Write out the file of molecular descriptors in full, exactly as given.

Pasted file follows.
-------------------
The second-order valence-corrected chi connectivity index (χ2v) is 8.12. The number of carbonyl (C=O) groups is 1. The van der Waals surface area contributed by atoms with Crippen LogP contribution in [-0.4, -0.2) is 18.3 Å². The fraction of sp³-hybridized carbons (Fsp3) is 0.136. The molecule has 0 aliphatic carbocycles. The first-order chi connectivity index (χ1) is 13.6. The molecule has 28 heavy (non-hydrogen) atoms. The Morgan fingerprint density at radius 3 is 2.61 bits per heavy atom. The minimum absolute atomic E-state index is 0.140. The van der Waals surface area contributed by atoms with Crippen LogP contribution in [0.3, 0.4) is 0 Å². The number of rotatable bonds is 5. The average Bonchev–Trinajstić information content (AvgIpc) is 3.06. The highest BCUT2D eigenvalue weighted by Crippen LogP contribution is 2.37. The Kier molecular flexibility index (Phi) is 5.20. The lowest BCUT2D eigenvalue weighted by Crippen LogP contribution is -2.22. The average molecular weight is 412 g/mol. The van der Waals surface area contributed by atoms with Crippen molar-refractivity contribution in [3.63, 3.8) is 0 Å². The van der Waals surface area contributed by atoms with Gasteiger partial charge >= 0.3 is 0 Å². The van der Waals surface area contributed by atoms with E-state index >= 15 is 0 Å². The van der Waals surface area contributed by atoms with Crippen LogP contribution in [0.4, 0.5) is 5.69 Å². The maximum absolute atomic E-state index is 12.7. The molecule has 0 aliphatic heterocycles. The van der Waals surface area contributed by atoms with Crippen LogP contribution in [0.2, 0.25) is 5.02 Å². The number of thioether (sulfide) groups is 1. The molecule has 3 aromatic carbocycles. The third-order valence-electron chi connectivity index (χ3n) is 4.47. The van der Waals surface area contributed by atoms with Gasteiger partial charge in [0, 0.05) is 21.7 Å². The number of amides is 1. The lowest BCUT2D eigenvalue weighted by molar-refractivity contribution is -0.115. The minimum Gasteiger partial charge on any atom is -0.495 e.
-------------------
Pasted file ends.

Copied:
The second-order valence-corrected chi connectivity index (χ2v) is 8.12. The number of carbonyl (C=O) groups is 1. The van der Waals surface area contributed by atoms with Crippen LogP contribution in [-0.4, -0.2) is 18.3 Å². The fraction of sp³-hybridized carbons (Fsp3) is 0.136. The molecule has 0 aliphatic carbocycles. The first-order chi connectivity index (χ1) is 13.6. The molecule has 28 heavy (non-hydrogen) atoms. The Morgan fingerprint density at radius 3 is 2.61 bits per heavy atom. The minimum absolute atomic E-state index is 0.140. The van der Waals surface area contributed by atoms with Crippen LogP contribution in [0.3, 0.4) is 0 Å². The number of rotatable bonds is 5. The average Bonchev–Trinajstić information content (AvgIpc) is 3.06. The highest BCUT2D eigenvalue weighted by Crippen LogP contribution is 2.37. The Kier molecular flexibility index (Phi) is 5.20. The lowest BCUT2D eigenvalue weighted by Crippen LogP contribution is -2.22. The average molecular weight is 412 g/mol. The van der Waals surface area contributed by atoms with Crippen molar-refractivity contribution in [3.63, 3.8) is 0 Å². The van der Waals surface area contributed by atoms with Gasteiger partial charge >= 0.3 is 0 Å². The van der Waals surface area contributed by atoms with E-state index >= 15 is 0 Å². The van der Waals surface area contributed by atoms with Crippen LogP contribution in [0.4, 0.5) is 5.69 Å². The maximum absolute atomic E-state index is 12.7. The molecule has 0 aliphatic heterocycles. The van der Waals surface area contributed by atoms with Crippen LogP contribution in [0.2, 0.25) is 5.02 Å². The number of thioether (sulfide) groups is 1. The molecule has 3 aromatic carbocycles. The third-order valence-electron chi connectivity index (χ3n) is 4.47. The van der Waals surface area contributed by atoms with Gasteiger partial charge in [0, 0.05) is 21.7 Å². The number of amides is 1. The lowest BCUT2D eigenvalue weighted by molar-refractivity contribution is -0.115. The minimum Gasteiger partial charge on any atom is -0.495 e.